Understandable that you’ve done your research, and you’re coming in well prepared but then, you have to prove to the other person involved that you’ve taken out the time to understand everything you churned out. Your activeness is what sells you out at this point.   Make sure it happens to begin with your question.

  1. You can’t ask every question in an interview.

Take it from me – You can’t write down or ask every question that pops in your mind. No, that would be limiting you to the level of just another “ordinary” interviewer. Since that is not the plan, it is your responsibility to be cautious of the kind the question you write and make sure it doesn’t dent the “perfect” atmosphere you’ve built.

Highlighted below are the kind of questions you’re allowed to pen down.

  • Direct Questions – Yes, you are allowed to ask the interviewee questions that hit the original concept of the interview. However, the questions should be directly active and might have the potentials of leading to another question.
  • Open and Closed Questions – Usually, this kind of question is somewhat related to direct questions but they are quite different. It should be straight to the point. One answer, it doesn’t lead to another question.
  • Intrusive questions – As an interviewer, you’re somehow permitted to be nosy. This is not to satisfy your curiosity overly but it is basically to suit the questioning mind of the audience. While this style of questioning isn’t really a bad idea, it would be better if you avoid it if you are not sure of what the interviewee’s response would seem like. To be on a more cautious side, it is best to get the person being interviewed to agree to certain private terms before questioning.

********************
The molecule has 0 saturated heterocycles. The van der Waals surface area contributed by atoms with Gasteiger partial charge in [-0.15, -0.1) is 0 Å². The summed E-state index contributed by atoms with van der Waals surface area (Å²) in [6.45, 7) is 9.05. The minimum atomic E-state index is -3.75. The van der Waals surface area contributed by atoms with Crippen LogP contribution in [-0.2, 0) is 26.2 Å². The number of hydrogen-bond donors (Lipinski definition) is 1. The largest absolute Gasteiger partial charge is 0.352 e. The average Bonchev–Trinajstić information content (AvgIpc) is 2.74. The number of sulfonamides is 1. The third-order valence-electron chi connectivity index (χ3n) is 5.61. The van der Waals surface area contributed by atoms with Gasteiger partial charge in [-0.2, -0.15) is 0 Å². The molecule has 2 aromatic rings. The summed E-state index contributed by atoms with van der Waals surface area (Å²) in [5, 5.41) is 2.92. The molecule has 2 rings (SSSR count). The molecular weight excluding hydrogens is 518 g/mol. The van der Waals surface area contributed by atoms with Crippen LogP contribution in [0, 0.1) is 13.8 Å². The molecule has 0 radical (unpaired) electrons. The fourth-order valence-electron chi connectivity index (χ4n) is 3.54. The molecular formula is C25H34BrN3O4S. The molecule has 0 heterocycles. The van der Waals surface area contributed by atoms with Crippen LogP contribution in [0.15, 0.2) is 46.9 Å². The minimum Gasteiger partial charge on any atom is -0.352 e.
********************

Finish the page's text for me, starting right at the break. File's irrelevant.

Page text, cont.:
So, those are the three types of questions you’re allowed to write down when planning to have a master-blaster interview. Whichever you chose to accept isn’t a problem but you have to make sure you’re not cajoling the other party to answer what they wouldn’t be comfortable answering and ensure that everything falls accordingly to the concept of the original outline.

  1. The Importance of an outline in an interview

The last phase we’d be talking about here is the outline, the concept on which the interview questions fall. You can’t write out every question you have in mind in your questionnaire. You have to screen out the questions to ensure it falls on the original theme of the whole interview.  Hence, you need to plan your questions.  You need to plan based on recent situations or upcoming events.

Although, making references to the last isn’t much of a bad idea but you need to tone it down as much as you can. Some memories can be hurting, you know.  Once you’ve successfully done this, then your interviewee would easily blend with you and get flow extremely well all through the lasting period of the interview.